The number of dependents - such as children and unemployed partners, determines the value of each item in the calculation. 

Using these elements, Prof. Glasmeier calculated the lowest possible value which would still give each family a decent level of income, after considering the people that rely on the pay for support. This is very similar to how the Wage Indicator earlier mentioned, works.

The main idea is ensuring that people know how much will be sufficient to meet their basic needs comfortably.

This has nothing to do with living an extravagant lifestyle, but more about living a life that can ensure they move one step closer to self-fulfilment. 

A former employee of a top law firm in London who moved to Lagos corroborated this “In my previous job, the approach to salary was interesting. It was a top law firm, so salaries were very good, But the best part of their salary structure was that they paid enough for everyone to not worry about money.”

This might be an unrealistic ask for all firms, but the acknowledgement of making employees comfortable still sticks.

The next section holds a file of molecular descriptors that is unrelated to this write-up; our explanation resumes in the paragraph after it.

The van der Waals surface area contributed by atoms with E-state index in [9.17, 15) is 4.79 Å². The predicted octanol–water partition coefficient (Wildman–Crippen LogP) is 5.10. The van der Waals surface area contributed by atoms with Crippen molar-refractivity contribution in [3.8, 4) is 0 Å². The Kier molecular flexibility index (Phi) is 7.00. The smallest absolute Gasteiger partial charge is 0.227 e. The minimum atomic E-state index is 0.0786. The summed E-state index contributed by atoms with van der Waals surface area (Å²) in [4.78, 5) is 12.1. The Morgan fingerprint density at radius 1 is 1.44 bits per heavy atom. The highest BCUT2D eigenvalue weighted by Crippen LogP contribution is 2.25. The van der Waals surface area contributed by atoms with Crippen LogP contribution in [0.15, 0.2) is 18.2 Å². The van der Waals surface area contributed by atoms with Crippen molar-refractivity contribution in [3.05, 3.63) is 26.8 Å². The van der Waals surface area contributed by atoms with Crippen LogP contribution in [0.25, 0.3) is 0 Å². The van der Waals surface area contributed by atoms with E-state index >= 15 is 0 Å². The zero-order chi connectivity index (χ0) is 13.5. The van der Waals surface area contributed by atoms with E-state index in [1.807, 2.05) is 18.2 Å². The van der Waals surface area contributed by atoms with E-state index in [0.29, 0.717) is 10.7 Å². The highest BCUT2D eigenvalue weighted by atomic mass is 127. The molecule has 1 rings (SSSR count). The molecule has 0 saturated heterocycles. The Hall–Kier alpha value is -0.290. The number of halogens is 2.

Nowadays, companies are using non-monetary benefits to help employees have a comfortable life, such as food provision and health insurance schemes.  

And where there’s an opportunity to use money directly, it should be disbursed. Shortly after the minimum wage agreement last year, resource-rich states like Lagos and Rivers declared they were willing to pay above the stipulated minimum wage. 

However, current realities with the pandemic may have constrained resources for many employers of labour and cast a shadow on the living wage becoming the norm for now. 

Ironically, these same realities show why the minimum pay for any individual should sufficiently meet all basic needs.


Follow our financial journalist on Twitter @GbemiAlonge

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Gbemisola Alonge

Gbemisola Alonge